Four students in the University of Idaho College of Agricultural and Life Sciences have earned $20,000 scholarships through the Chobani Scholars program.  All four of those students, who are new to CALS hail from the Magic Valley area.  The scholarships are for Idaho students with family connections to dairy farming and who intend to pursue a career in the dairy farming industry.  In addition to the scholarship, the Chobani Scholars will also have an opportunity to intern with Chobani during their college careers.


In 2022, Chobani expanded the program by investing additional funds for diversity, equity and inclusion (DEI) training and education and put a greater focus on supporting historically underserved students.


“We launched the Chobani Scholars program to give talented, young people who are passionate about dairy and agriculture the skills they need to thrive in the industry and then expanded the program earlier this year to place a greater focus on DEI and food science,” said Mark Broadhurst, senior vice president of communications and impact at Chobani. “Four years in, we couldn’t be prouder of the pipeline of talent we’ve seen come into the program and look forward to creating opportunities for employment at Chobani among our qualified scholars.”


Members of the 4th class of Chobani Scholars plan to major in agricultural economics and animal and veterinary science degrees.  University officials add the four winners all says they are proud of their dairy upbringing and are eager to gain knowledge at U of I to help their family operations and the broader dairy industry. Some of them plan to eventually raise their own children on a family dairy.


The Chobani Scholars program was established at U of I in 2018.


College of Agricultural and Life Sciences Dean Michael Parrella hopes the success of Chobani Scholars will spur other Idaho businesses and entities to establish similar agricultural scholarship programs. Such scholarships further U of I’s mission as a land-grant institution to emphasize teaching of practical sciences, including agriculture.


“The ultimate goal of a land-grant university is to train students who pay that forward by staying in Idaho and contributing to the agricultural industry,” Parrella said. “The Chobani Scholars program is a model for that, supporting creative, young students from the Magic Valley with an interest in agriculture.”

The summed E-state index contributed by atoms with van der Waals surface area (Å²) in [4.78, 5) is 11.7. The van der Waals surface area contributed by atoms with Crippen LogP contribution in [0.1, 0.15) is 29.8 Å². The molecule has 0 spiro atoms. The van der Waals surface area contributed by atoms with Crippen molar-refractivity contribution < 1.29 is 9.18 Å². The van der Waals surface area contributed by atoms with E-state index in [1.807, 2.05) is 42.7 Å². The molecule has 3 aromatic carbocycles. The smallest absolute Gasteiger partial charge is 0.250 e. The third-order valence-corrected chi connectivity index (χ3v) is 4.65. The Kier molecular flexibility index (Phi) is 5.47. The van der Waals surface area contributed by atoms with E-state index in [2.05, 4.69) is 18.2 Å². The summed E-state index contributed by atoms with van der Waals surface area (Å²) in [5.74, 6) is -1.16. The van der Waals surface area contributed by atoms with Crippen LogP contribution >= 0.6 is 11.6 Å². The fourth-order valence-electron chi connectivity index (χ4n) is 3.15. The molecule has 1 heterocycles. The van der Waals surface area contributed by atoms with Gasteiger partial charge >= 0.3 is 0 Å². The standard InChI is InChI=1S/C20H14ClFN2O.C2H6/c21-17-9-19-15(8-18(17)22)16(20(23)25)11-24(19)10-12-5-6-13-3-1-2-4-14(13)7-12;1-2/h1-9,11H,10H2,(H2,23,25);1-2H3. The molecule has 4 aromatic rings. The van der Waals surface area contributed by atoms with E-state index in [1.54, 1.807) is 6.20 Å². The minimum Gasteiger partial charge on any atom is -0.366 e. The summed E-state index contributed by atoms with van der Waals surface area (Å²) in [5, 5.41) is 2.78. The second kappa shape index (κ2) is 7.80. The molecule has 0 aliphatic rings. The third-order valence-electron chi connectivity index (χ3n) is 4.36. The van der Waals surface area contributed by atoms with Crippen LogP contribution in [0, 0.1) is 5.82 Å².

Chobani prioritizes philanthropic causes such as working to eradicate child hunger, supporting immigrants, refugees and underrepresented people, honoring veterans and protecting the planet. 


About the 2022 Chobani Scholars 

  • Averee Silva graduated from Jerome High School and plans to major in pre-veterinary science: “I want a career in agriculture because when I was going out to work with my dad, I was able to see how he truly loves his cows and how the dairymen really, truly do care for their cows. I want to be an advocate and an educator for the next generation for the dairy industry.” 


  • Hayden Alves graduated from Filer High School and plans to pursue a degree in agribusiness: “I’ve always wanted to have my own dairy with my own family and teach my kids about dairy. My dad always told me, ‘You won’t work a day in your life if you love what you do.’ Every morning I enjoy getting up at 4:30 a.m. or 5 a.m. and going to school right after I’ve been on the dairy and as soon as I get home, I’m right back on the dairy helping my dad, making sure the cows look good – things like that.” 


  • Brianna Leon graduated from Minico Senior High School in Rupert and plans to major in pre-veterinary science: “My father migrated from Mexico 32 years ago and was only able to obtain an elementary education. My mother, being a child herself, had to actively care for her siblings. My parents did not have the resources to attain the power of a college education, and my hopes are to achieve those successes by receiving this scholarship.” 


  • Adyson Perkes graduated from Richfield High School and plans to major in pre-veterinary science: “I’ve always felt that I have a sort of calling to be a veterinarian, and I am so passionate about that calling. I have a love for the land and the animals that make up my home, and that is why I am such an advocate for agriculture and why I want a career in agriculture.” 


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